For Peta Wilson, her League of Extraordinary Gentlemen costar Sean Connery certainly lived up to the movie's elite title. "He's just full of classic, old-school charm. When we were out one night, I danced with him," says Wilson, 32. "I was just trying to keep up. Eventually, he gently lifted me off the ground, making it look like I knew what I was doing. It was like Fred Astaire and Ginger Rogers—except I was no Ginger." The former La Femme Nikita actress was surprised to learn one thing about the great Scot. "His hands are as soft as my baby's bottom," says Wilson of the 72-year-old actor. "He's the quintessential man's man, but I don't think he's ever mowed the lawn."
Sharon the Blame
Sharon Osbourne won't forget the MTV crowd on her new syndicated daytime talk show, which premieres Sept. 15. "My dream guests are everyone from 50 Cent to Pearl Jam to Linkin Park," says Osbourne, 50. While she may be up on her hip-hop and alternative rock, Osbourne admits that she wasn't as informed as she could have been when it came to her son Jack's drug use. "I thought that I was a mum that knew everything, but when Jack said he was using [the painkiller] OxyContin, I said, 'What is that?' " she says. "In hindsight I think, 'What the hell was I doing, letting my 17-year-old son go to the Playboy mansion dressed in pajamas or to clubs where they would serve him alcohol?' I want my kids to hang out with people their own age."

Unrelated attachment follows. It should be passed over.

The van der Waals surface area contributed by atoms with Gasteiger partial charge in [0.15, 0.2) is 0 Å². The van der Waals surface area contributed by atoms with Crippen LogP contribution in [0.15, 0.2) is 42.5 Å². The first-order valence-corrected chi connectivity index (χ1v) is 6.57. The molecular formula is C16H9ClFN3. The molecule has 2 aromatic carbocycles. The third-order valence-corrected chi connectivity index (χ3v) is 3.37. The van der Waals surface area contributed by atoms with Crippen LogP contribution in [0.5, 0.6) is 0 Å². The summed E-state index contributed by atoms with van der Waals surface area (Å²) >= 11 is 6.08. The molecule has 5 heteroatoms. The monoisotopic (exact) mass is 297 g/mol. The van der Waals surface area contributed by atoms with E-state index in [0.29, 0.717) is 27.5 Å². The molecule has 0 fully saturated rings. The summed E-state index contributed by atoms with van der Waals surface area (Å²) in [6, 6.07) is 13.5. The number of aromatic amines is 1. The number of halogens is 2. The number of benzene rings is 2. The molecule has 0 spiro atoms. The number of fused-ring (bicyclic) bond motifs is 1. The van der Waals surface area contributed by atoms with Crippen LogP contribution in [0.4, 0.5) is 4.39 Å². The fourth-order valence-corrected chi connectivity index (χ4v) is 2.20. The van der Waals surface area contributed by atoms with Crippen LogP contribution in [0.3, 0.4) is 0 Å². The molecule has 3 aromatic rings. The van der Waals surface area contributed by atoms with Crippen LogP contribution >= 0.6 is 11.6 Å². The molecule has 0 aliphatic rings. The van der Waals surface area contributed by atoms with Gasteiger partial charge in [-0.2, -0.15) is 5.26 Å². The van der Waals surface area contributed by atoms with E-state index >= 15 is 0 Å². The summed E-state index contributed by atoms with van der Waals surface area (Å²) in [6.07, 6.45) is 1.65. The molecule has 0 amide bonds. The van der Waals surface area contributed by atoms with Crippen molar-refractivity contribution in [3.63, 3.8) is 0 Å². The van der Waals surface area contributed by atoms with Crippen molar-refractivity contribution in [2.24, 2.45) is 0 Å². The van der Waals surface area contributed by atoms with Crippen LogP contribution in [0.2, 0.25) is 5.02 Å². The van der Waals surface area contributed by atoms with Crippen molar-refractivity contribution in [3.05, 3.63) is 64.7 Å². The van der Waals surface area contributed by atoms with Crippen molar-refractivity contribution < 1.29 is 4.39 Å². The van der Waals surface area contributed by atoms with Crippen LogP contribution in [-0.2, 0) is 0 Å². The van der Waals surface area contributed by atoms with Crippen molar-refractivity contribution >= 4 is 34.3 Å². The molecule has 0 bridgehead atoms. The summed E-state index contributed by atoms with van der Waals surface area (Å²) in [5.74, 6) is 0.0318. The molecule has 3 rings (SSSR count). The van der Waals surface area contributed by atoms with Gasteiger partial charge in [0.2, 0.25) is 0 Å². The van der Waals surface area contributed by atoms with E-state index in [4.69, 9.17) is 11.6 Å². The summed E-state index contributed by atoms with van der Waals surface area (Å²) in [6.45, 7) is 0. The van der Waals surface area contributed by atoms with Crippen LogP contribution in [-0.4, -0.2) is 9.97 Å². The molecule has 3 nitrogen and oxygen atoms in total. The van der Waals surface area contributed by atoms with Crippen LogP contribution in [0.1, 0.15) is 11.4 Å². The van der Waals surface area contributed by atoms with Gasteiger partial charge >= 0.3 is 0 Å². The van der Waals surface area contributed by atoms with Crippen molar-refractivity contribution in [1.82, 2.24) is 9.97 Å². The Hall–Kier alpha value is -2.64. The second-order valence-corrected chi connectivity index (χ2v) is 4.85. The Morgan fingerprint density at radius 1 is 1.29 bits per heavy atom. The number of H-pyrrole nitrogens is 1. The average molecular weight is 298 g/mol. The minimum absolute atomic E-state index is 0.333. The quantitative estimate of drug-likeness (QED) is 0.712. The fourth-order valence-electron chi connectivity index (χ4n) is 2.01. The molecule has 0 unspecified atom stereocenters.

Living in sleepy Briarcliff Manor, N.Y., has rubbed off on Matchbox Twenty frontman Rob Thomas—to an extent. "I drive an SUV, and I do the grocery shopping," says Thomas, 31. "But I don't use coupons, and I won't let my wife [Marisol] use them either." Thomas, whose band's latest CD, More Than You Think You Are, has gone platinum, doesn't exactly blend in with the other suburbanites. "When people see me,it's like a Bigfoot sighting. Some days I'm signing autographs on grocery bags in the cereal aisle," he says. "Once, a delivery man came at 8 a.m. to hit me up for tickets. I'm half asleep, thinking, 'Dude, you have to be kidding.' So I said, 'Yeah, get back to me on that.' "
"Softball is for people who are not athletic enough to play baseball. It is basically a game for people who have jobs where they can't afford to lose their front teeth," says Jimmy Kimmel, 35, who belly flopped while chasing down a pop fly in a celebrity softball game that was part of Major League Baseball's All-Star week-end festivities. "My best softball skill is drinking, so I just try not to make an idiot of myself." Still, the late-night talk-show host admits that suiting up for the game does improve his coordination in one arena. "I'd wear [a baseball] uniform every day if I could, because at least it matches, which is contrary to my normal attire."